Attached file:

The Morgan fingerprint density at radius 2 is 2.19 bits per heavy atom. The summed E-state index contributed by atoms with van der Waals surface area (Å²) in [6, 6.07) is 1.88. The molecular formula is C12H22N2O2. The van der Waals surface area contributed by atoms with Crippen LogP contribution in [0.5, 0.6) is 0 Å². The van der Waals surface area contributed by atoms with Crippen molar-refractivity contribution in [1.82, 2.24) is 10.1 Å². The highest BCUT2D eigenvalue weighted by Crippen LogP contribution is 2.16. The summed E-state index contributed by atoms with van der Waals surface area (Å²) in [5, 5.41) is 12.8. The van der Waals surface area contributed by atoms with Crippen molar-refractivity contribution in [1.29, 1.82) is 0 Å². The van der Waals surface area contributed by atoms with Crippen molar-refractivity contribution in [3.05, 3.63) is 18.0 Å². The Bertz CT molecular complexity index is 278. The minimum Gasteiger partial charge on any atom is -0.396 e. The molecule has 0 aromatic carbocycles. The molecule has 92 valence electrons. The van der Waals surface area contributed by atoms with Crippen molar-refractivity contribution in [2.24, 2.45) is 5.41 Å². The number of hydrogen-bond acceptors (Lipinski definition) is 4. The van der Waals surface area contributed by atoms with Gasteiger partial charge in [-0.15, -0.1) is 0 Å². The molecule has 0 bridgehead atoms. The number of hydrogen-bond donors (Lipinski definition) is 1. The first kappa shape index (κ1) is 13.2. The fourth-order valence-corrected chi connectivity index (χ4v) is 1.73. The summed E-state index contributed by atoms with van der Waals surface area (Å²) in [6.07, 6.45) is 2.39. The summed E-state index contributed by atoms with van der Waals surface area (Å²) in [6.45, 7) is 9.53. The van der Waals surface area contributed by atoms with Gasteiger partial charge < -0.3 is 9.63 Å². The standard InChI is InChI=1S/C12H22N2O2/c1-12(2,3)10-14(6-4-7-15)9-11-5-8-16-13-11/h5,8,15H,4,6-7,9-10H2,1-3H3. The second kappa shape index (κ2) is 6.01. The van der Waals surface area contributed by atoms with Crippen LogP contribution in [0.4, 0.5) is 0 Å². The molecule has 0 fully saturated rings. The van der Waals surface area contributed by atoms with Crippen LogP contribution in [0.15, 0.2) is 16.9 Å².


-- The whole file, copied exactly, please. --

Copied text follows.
The Morgan fingerprint density at radius 2 is 2.19 bits per heavy atom. The summed E-state index contributed by atoms with van der Waals surface area (Å²) in [6, 6.07) is 1.88. The molecular formula is C12H22N2O2. The van der Waals surface area contributed by atoms with Crippen LogP contribution in [0.5, 0.6) is 0 Å². The van der Waals surface area contributed by atoms with Crippen molar-refractivity contribution in [1.82, 2.24) is 10.1 Å². The highest BCUT2D eigenvalue weighted by Crippen LogP contribution is 2.16. The summed E-state index contributed by atoms with van der Waals surface area (Å²) in [5, 5.41) is 12.8. The van der Waals surface area contributed by atoms with Crippen molar-refractivity contribution in [1.29, 1.82) is 0 Å². The van der Waals surface area contributed by atoms with Crippen molar-refractivity contribution in [3.05, 3.63) is 18.0 Å². The Bertz CT molecular complexity index is 278. The minimum Gasteiger partial charge on any atom is -0.396 e. The molecule has 0 aromatic carbocycles. The molecule has 92 valence electrons. The van der Waals surface area contributed by atoms with Crippen molar-refractivity contribution in [2.24, 2.45) is 5.41 Å². The number of hydrogen-bond acceptors (Lipinski definition) is 4. The van der Waals surface area contributed by atoms with Gasteiger partial charge in [-0.15, -0.1) is 0 Å². The molecule has 0 bridgehead atoms. The number of hydrogen-bond donors (Lipinski definition) is 1. The first kappa shape index (κ1) is 13.2. The fourth-order valence-corrected chi connectivity index (χ4v) is 1.73. The summed E-state index contributed by atoms with van der Waals surface area (Å²) in [6.07, 6.45) is 2.39. The summed E-state index contributed by atoms with van der Waals surface area (Å²) in [6.45, 7) is 9.53. The van der Waals surface area contributed by atoms with Gasteiger partial charge < -0.3 is 9.63 Å². The standard InChI is InChI=1S/C12H22N2O2/c1-12(2,3)10-14(6-4-7-15)9-11-5-8-16-13-11/h5,8,15H,4,6-7,9-10H2,1-3H3. The second kappa shape index (κ2) is 6.01. The van der Waals surface area contributed by atoms with Crippen LogP contribution in [0.4, 0.5) is 0 Å². The molecule has 0 fully saturated rings. The van der Waals surface area contributed by atoms with Crippen LogP contribution in [0.15, 0.2) is 16.9 Å².